Furthermore, when compatible systems are identified, transparent objects can be cast. “Compatibility” refers to the thermodynamic state where the dead polymer is solvated by the reactive plasticizers. Hence, molecular segments with structural similarity would promote mutual dissolution. Aromatic moieties on the polymer generally dissolve in aromatic plasticizers, and vice versa. Hydrophilicity and hydrophobicity are additional considerations in choosing the reactive plasticizers to mix with a given dead polymer. Even when only partial compatibility is observed at room temperature, the mixture often becomes uniform at a slightly increased temperature; i.e., many systems become clear at slightly elevated temperatures. Such temperatures may be slightly above ambient temperatures or may extend up to the vicinity of 100° C. In such cases, the reactive components can be quickly cured at the elevated temperature to “lock-in” the compatible morphology before system cool-down. Hence, both material and processing approaches can be exploited to produce optically clear parts. Optically clear and dimensionally rigid parts have a wide range of potential applications. Both polycarbonate and thermoplastic elastomers can be employed to create useful formulations by mixing with suitable reactive plasticizer packages. With the process innovation described herewith, powerful new material systems can be developed.
A preferred formulation for developing optically clear and high impact-resistant materials uses styrene-rich SBS tri-block copolymers that contain up to about 75% styrene. These SBS copolymers are commercially available from Shell Chemicals (Kraton®), Phillips Chemical Company (K-Resin®), BASF (Styrolux®), Fina Chemicals (Finaclear®), and Asahi Chemical (Asaflex®). In addition to high impact resistance and good optical clarity, such styrene-rich copolymers yield materials systems which preferably exhibit other desirable properties such as high refractive index (that is, the index of refraction is greater than 1.499) and low density. These properties are especially preferred for ophthalmic lenses as it allows the production of ultra thin, light-weight eyeglass lenses which are desirable for low-profile appearances and comfort of the wearer.
Alternatively, elastomers, thermosets (e.g., epoxies, melamines, acrylated epoxies, acrylated urethanes, etc., in their uncured state), and other non-thermoplastic polymeric compositions may be desirably utilized during the practice of this invention.
The reactive diluents (plasticizers) can be used singly or, alternatively, mixtures can be used to facilitate dissolution of a given dead polymer. The reactive functional group can be acrylate, methacrylate, acrylic anhydride, acrylamide, vinyl, vinyl ether, vinyl ester, vinyl halide, vinyl silane, vinyl siloxane, (meth)acrylated silicones, vinyl heterocycles, diene, allyl and the like. Other less known but polymerizable functional groups can be investigated, such as epoxies (with hardeners) and urethanes (reaction between isocyanates and alcohols). In principle, any monomers may be used as reactive plasticizers in accordance with the present invention, although preference is given to those which exist as liquids at ambient temperatures or slightly above, and which polymerize readily with the application of a source of polymerizing energy such as light or heat in the presence of a suitable initiator.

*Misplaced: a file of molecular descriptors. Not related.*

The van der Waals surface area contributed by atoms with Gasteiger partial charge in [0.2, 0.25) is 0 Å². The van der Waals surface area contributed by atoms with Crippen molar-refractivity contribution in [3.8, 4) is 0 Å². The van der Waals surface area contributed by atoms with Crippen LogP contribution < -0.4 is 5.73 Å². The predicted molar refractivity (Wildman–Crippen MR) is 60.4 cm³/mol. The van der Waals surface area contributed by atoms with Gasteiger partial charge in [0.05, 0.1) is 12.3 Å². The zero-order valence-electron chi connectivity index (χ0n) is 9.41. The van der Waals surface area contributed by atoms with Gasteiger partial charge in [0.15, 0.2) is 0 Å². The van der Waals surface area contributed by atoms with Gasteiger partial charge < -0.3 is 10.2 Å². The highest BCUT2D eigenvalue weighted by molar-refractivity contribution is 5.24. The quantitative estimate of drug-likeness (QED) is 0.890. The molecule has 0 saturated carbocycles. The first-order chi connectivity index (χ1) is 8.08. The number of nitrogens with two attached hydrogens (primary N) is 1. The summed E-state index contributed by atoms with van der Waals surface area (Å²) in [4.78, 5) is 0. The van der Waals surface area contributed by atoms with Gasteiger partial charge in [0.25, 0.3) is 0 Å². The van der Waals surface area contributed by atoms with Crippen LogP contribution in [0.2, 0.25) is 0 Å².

Reactive monomers, oligomers, and crosslinkers that contain acrylate or methacrylate functional groups are well known and commercially available from Sartomer, Radcure and Henkel. Similarly, vinyl ethers are commercially available from Allied Signal. Photo-initiators such as the Irgacure and Darocure series are well-known and commercially available from Ciba Geigy, as is the Escacure series from Sartomer. Thermal initiators such as azobisisobutyronitrile (AIBN), benzoyl peroxide, dicumyl peroxide, t-butyl hydroperoxide, potassium persulfate, and ammonium persulfate are also well known and are available from chemical suppliers such as Aldrich. Benzophenone, vinyl, diene, and allyl compounds are available from a large number of chemical suppliers. For a reference on initiators, see, for example, Polymer Handbook, J. Brandrup, E. H. Immergut, eds., 3rd Ed., Wiley, New York, 1989. Below we will use acrylates (and in a few cases, methacrylates) to illustrate the flexibility of our formulation approach. Similar structures with other reactive groups based on either small or large molecule architectures (such as acrylamides, vinyl ethers, vinyls, dienes, and the like) can be used in conjunction with the disclosed casting process.
The compatibility of dead polymer-reactive plasticizer mixtures is demonstrated by checking the optical transparency of the resulting material at room temperature or slightly above. As a point of illustration of the great diversity of reactive plasticizers that can be used to achieve such compatibility, we will only name a few from a list of hundreds to thousands of commercially available compounds. For example, mono-functional entities include, but are not limited to: butyl acrylate, isooctyl acrylate, hexadecyl acrylate, stearyl acrylate, isobornyl acrylate, vinyl benzoate, tetrahydrofurfuryl acrylate (or methacrylate), caprolactone acrylate, cyclohexyl acrylate, benzyl acrylate, ethylene glycol phenyl ether acrylate, methyl methacrylate, hydroxyethyl acrylate, hydroxypropyl acrylate, polyethylene glycol acrylate, and the like. Bi-functional entities include, but are not limited to: polyethyleneglycol diacrylate, polypropyleneglycol diacrylate, hexanediol diacrylate, Photomer 4200 (from Henkel), polybutadiene diacrylate (or dimethacrylate), Ebecryl 8402 (from Radcure), bisphenol A diacrylate, and ethoxylated (or propoxylated) bisphenol A diacrylate. Tri-functional and multi-functional entities include, but are not limited to: trimethylolpropane triacrylate (and its ethoxylated or propoxylated derivatives), pentaerythritol tetraacrylate (and its ethoxylated or propoxylated derivatives), Photomer 6173 (a proprietary acrylated oligomer of multi functionality, from Henkel), and a whole host of aliphatic and aromatic acrylated oligomers from Sartomer (the SR series), Radcure (the Ebecryl series), and Henkel (the Photomer series). In addition to acrylate chemistry, styrene, substituted styrenes (such as, for example, chlorostyrene and methylstyrene), and other vinyl derivatives, vinyl ethers, and allyl-containing compounds can be used.